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Fill Your Mind With Moments of Gold

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Have you wondered how great athletes raise their game under pressure?

Case in point: Tiger Woods at this year’s Honda Classic Golf Tournament. It was the eighteenth hole and Tiger Woods knew he had to make an eagle to have any chance at winning this tournament. He hit his drive almost 320-yards and had a long iron into a green in which the pin was snuggled right next to a lake. If he hit his shot a little right of the target, his hopes would be splashed and dashed.

Before his shot, Tiger mentioned that he recalled his great shot in the 2000 Bell Canadian Open in which he hit a long iron from a fairway bunker that carried a lake and landed near the pin. This was a similar shot and he wanted a similar outcome. Tiger proceeded to hit one of his greatest shots, capping it with an eagle. Although Tiger finished second to Rory McIlroy, it showed how an all-time great raises his game under pressure.

To be at his best, Tiger used the principle of a golden nugget, which is recalling an image of your best shot, or event, from a previous tournament. This principle extends far beyond the fairways and has been used by great athletes from the beginnings of sport.

Take this example by Football Great Joe Montana. It was the last two minutes of the 1989 Super Bowl and the San Francisco 49′ers were five points down against the Cincinnati Bengals. They needed to march his almost ninety-yards to score. In the huddle, Joe told his teammates, “This is just like ‘81”.

Those words in the huddle allowed Joe and his teammates to recall a golden nugget. When they played the Dallas Cowboys in the 1981 NFC Championship game, the 49′ers needed to advance the ball down the entire field in the last minutes of play. With just a few clicks left on the clock, Joe threw the famous catch to Dwight Clark for the winning touchdown. Just like Tiger Woods, Joe used a golden image from the past to gain a favorable outcome in the present.

Why The Golden Nugget Principle works:

Images can create our reality. A literal, physical connection exists between our images and our actions. If you’re on the free-throw line and imagine the ball missing, you feel anxious. Anxiety causes your muscles to constrict and your movements to become stiffer. As a result, you will likely miss.

On the other hand, if you imagine yourself making the shot, you will feel calmer. A peaceful state of mind creates greater blood flow to your muscles, making your movements more fluid. With this mental state, you are much more likely to make the basket.

Our images are self-fulfilling. Visualizing a past success, enhances our ability to perform better under current pressure. Athletes who have the skill of recalling key successful moments, in vivid detail, have an enormous advantage against those who cannot. Here are a few suggestions to develop that skill and fill your mind with moments of gold:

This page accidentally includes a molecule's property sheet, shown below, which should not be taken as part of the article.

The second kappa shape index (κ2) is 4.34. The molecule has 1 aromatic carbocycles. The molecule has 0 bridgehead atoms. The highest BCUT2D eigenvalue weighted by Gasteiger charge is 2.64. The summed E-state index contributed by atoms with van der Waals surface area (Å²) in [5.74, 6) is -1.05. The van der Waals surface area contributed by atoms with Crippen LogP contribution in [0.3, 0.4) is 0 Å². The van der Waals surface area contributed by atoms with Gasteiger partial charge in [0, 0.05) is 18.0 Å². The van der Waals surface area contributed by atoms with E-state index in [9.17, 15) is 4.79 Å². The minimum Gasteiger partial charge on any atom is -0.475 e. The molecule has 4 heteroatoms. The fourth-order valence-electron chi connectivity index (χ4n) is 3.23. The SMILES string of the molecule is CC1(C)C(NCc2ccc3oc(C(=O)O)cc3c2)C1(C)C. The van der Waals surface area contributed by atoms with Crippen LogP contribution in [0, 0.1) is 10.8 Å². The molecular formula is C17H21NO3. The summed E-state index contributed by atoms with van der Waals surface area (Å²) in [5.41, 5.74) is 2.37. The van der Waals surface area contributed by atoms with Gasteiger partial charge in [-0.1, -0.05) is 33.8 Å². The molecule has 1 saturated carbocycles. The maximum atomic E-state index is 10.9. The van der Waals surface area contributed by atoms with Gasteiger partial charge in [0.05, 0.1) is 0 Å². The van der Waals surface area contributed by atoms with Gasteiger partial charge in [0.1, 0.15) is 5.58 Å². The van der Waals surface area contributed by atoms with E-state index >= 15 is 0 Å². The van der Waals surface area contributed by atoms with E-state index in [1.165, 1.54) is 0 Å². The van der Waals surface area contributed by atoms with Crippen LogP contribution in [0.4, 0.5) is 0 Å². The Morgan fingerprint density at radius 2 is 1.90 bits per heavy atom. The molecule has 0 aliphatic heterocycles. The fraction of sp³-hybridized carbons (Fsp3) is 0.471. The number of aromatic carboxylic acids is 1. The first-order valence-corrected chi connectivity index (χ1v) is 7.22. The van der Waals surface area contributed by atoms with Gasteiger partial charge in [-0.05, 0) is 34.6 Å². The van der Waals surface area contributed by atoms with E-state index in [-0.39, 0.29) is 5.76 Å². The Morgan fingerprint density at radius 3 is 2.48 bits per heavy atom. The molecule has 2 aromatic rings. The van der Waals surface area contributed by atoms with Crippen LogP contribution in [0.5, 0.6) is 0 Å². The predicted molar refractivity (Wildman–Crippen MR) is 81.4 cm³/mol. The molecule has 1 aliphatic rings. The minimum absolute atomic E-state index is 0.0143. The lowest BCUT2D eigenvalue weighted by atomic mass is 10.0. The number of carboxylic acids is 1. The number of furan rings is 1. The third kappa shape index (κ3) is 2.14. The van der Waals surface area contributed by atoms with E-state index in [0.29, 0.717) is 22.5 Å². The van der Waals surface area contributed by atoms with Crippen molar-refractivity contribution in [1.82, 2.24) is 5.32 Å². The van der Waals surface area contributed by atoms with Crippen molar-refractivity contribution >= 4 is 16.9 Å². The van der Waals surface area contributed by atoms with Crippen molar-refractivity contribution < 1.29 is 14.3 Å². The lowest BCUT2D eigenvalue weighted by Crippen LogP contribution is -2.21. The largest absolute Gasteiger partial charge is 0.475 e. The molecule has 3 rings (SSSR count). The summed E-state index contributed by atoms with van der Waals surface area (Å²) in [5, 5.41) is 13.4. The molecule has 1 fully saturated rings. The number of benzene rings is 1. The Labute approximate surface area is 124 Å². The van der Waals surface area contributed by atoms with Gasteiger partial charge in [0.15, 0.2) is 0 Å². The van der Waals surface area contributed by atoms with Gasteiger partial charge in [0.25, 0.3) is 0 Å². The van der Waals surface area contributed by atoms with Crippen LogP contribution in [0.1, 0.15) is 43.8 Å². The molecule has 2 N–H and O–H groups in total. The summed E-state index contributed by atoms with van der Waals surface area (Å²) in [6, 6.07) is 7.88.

1. Keep a golden nugget book. After a game in which you had an amazing play or hit that fantastic shot, record it in your golden nugget book. This is just a small notebook. Keep this book in your locker or at home. Continually refresh your mind with gold throughout the day.
  2. Fill your routine with gold. Most sports have a pre-shot routine. Start your routine with a moment of gold. This golden image will direct your body and mind into the right direction, regardless of what has happened before in the day.
  3. Start with gold. At the start of each day, recall some of your greatest shots. Before heading out to the golf course, gridiron, or tennis court, remind yourself of some of your all-time greatest plays. This habit will give a big boost to your confidence.
  4. End with gold. The night before a game, imagine yourself hitting some of your all-time great shots, or making that great play. Take some of those golden oldies and place them into the present; into your current course or against the next day’s opponent. With such pleasant thoughts, will come pleasant dreams.

Centuries ago, the founder of modern philosophical thought, Rene Descartes, wrote that, “We have the capacity to think whatever we choose—and to have thoughts that are self-liberating and those that are self-defeating. This same principle applies to your mental game. You have a choice to recall all the times you failed and choked on the playing field, creating a self-fulfilling prophecy, or you can fill your mind with moments of gold and see your game enriched in tournament play.

About Dr. Gregg Steinberg

Dr. Gregg Steinberg is a professor of sport psychology at Austin Peay State University, near Nashville, Tennessee. Golf Digest Magazine ranked him as one of the world’s greatest sports psychologists. He has been the mental-game coach for many players in the NBA, NFL, and PGA tour. You can find him at www.drgreggsteinberg.com

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